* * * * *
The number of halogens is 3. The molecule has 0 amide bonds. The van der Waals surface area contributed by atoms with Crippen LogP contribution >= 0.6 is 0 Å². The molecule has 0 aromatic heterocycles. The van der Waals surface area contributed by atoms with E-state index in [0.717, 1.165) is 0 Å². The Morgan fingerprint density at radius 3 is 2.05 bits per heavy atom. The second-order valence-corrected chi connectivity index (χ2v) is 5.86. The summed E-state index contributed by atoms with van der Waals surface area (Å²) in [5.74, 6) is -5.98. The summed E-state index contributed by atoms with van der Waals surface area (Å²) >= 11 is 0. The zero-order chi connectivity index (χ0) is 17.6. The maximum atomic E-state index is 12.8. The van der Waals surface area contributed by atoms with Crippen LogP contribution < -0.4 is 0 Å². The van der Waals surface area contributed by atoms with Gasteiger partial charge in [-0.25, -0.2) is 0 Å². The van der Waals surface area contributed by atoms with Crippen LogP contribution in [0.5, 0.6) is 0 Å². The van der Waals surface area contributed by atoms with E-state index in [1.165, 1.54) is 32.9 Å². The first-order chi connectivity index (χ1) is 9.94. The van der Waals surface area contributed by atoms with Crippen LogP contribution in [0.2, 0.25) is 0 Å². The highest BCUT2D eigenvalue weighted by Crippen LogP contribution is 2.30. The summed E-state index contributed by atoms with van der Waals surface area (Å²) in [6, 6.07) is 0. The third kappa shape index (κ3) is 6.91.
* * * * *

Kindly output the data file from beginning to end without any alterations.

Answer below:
The number of halogens is 3. The molecule has 0 amide bonds. The van der Waals surface area contributed by atoms with Crippen LogP contribution >= 0.6 is 0 Å². The molecule has 0 aromatic heterocycles. The van der Waals surface area contributed by atoms with E-state index in [0.717, 1.165) is 0 Å². The Morgan fingerprint density at radius 3 is 2.05 bits per heavy atom. The second-order valence-corrected chi connectivity index (χ2v) is 5.86. The summed E-state index contributed by atoms with van der Waals surface area (Å²) in [5.74, 6) is -5.98. The summed E-state index contributed by atoms with van der Waals surface area (Å²) >= 11 is 0. The zero-order chi connectivity index (χ0) is 17.6. The maximum atomic E-state index is 12.8. The van der Waals surface area contributed by atoms with Crippen LogP contribution < -0.4 is 0 Å². The van der Waals surface area contributed by atoms with Gasteiger partial charge in [-0.25, -0.2) is 0 Å². The van der Waals surface area contributed by atoms with Crippen LogP contribution in [0.5, 0.6) is 0 Å². The van der Waals surface area contributed by atoms with E-state index in [1.165, 1.54) is 32.9 Å². The first-order chi connectivity index (χ1) is 9.94. The van der Waals surface area contributed by atoms with Crippen LogP contribution in [0.2, 0.25) is 0 Å². The highest BCUT2D eigenvalue weighted by Crippen LogP contribution is 2.30. The summed E-state index contributed by atoms with van der Waals surface area (Å²) in [6, 6.07) is 0. The third kappa shape index (κ3) is 6.91.